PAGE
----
And, no, Snowden won’t be back unless somewhere down the line he is given impunity, which I find unlikely—there is too much egg on the U.S. government’s face for it to forget this any time soon. The Snowden affair is the NSA’s Watergate scandal. But the most important factor why he won’t be welcomed back with open arms is that too much money is being doled out by the defense industry for ethics to trump the steady, ever-present cash flow. Mass surveillance is a constant revenue stream for the government because it is a billion-dollar private industry in-and-of itself. We have to remember, Snowden didn’t work for the NSA when he fled the U.S., he was employed by an NSA contractor.
Jennifer Williams: After having done so much research and writing on this subject, what do you think American citizens should keep an eye out for in the future?
Michael Gurnow: Biometrics. Accepting that encryption is now obsolete because Internet firms’ encryption keys are legally coerced, bought, or outright stolen through hacks or social engineering, say nothing of the new NSA supercomputer Titan peeling back code like a candy wrapper, we can still attempt to retain our privacy using Live CDs, VPNs [virtual private networks], anonymous browsers, etc., but we can’t change our fingerprints, walking gaits, iris patterns, and facial physiologies nearly as easily.
I outline in the book that former Secretary of State Hillary Clinton signed executive orders in 2009 to move research in this arena forward. If, or rather, when biometrics become as commonplace as cell phones, there is no hope for privacy. We’ll go from being in Orwell’s Nineteen-Eighty Four to a Philip K. Dick novel. And, as we are currently witnessing, the government won’t have to sneak them in under the veil of night or convince us that biometrics are being implemented in our best interest: They will be presented as recreational as well as time- and energy-saving devices which we, as consumers, will willfully fund out of our own pockets.
Jennifer Williams: How do you feel our country’s political establishment reacted to the story versus the non-establishment?
Michael Gurnow: Poorly in regards to being a representative democracy; perfectly if we are willing to label it a corporatocracy. History equivocally shows how the political establishment responded: Our lawmakers asked to see the money or, rather, were reminded where the money had already been put in place in case of such a contingency—their pockets.
The Amash Amendment, which would have reined in the government’s blanket collection of telephone records, was defeated 205 – 217. Ninety-four Republicans and 111 Democrats voted in favor, 134 Republicans and 83 Democrats had been against the legislation. Ironically, the father of modern-day surveillance and author of the PATRIOT Act, James Sensenbrenner, voted for Amash’s law. He said he had done so because, “The time has come to stop it.” Since a majority of Democrats supported the amendment, it would have likely passed in the Democrat-led Senate at the time. A look behind the campaign contribution curtain reveals the puppet strings: The 217 “nay” voices received 122 percent more money from the intelligence and defense industries than the 205 “yea” voters.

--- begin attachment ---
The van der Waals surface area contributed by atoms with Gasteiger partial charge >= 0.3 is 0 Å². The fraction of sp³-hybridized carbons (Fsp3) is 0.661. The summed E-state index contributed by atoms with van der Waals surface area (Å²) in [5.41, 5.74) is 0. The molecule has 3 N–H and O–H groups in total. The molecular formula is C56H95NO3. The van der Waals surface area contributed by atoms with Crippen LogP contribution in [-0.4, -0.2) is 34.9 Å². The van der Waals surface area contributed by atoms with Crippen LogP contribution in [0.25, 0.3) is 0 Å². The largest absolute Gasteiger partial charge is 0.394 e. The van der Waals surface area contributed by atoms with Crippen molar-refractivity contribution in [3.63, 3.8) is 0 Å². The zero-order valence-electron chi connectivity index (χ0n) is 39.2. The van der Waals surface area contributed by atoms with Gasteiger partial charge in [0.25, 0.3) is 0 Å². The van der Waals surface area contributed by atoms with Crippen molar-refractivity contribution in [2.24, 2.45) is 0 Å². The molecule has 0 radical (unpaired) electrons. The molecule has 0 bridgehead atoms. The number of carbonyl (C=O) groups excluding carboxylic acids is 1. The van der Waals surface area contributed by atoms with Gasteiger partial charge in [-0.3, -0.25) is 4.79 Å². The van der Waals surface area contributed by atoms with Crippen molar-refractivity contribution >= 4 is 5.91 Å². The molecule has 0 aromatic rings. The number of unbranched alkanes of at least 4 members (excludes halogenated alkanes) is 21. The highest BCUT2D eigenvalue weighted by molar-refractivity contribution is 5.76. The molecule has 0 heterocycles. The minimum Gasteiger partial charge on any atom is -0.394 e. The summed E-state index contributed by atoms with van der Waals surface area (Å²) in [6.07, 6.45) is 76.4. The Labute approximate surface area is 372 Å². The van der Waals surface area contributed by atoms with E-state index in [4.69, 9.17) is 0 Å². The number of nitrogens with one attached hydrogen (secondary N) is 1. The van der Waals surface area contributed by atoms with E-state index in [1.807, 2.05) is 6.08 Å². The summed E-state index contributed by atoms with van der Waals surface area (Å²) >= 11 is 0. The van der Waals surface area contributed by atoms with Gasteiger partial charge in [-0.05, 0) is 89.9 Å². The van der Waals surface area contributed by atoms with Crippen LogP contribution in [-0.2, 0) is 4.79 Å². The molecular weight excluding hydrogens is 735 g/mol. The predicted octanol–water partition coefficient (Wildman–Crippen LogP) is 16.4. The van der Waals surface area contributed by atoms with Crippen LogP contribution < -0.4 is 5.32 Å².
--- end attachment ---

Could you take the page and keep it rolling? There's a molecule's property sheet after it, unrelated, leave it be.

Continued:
The non-establishment’s reaction was clear: The people weren’t willing to humor the “why,” say nothing of playing along. There were global protests, rallies, and calls-to-action, yet with the Amash Amendment, we see how well the government respected and obliged the people’s will and, moreover, Capitol Hill couldn’t claim that it didn’t know what that will was: The White House promises to address any petition that obtains 100,000 signatures in 30 days or less. A month prior to the Amash vote, a formal online appeal for “a full, free, and absolute pardon for any crimes he [Snowden] has committed or may have committed related to blowing the whistle on secret NSA surveillance programs” had garnered the requisite number of autographs in half the required time. Although the petition dealt with Snowden and not the government’s surveillance practices per se, the people wanting the messenger to be given quarter instead of being shot made their stance on the issue more than crystal clear.
This is why I found the Senate recently turning Red somewhat surprising: When the NSA debacle started making headlines, conservative voters were frightened that Obama was watching them and, indeed, he had strengthened much of the surveillance apparatus upon entering office, but it was clear with Amash that the president’s party wasn’t supporting this, or him, in the matter—the Right was. This is somewhat understandable given liberals’ emphasis upon, and the Democratic platform built around, civil liberties, especially when it is placed alongside Republicans’ vested interest in a strong military and national defense, of which intelligence plays a large part. So what did the concerned voters do? They elected more individuals in favor of government surveillance. When we cast these votes, we brought Tomorrow one step closer to Today because we essentially wrote a blank check to fund biometric R & D [research and development].
Jennifer Williams: What was your process for writing The Edward Snowden Affair? How long did it take to write?
Michael Gurnow: The Edward Snowden Affair took 81 days to write. I started a few days after the Bergen/Cahall article debuted and finished shortly before Halloween. As an investigative journalist and for obvious reasons, I’d rather forgo discussion of my research methodology but, suffice it to say, I was in contact with people—such as Philip Dorling—who were in possession of the Snowden files. Without them, the book would have never been written.
Jennifer Williams: What are you working on now?
Michael Gurnow: I have finished a series of environmental comedies, the first of which, Nature’s Housekeeper, is due to hit shelves on May 15. I am midway through a book on evolutionary psychology, but had to stop recently because I’ve been asked to do a treatment for an upcoming television project.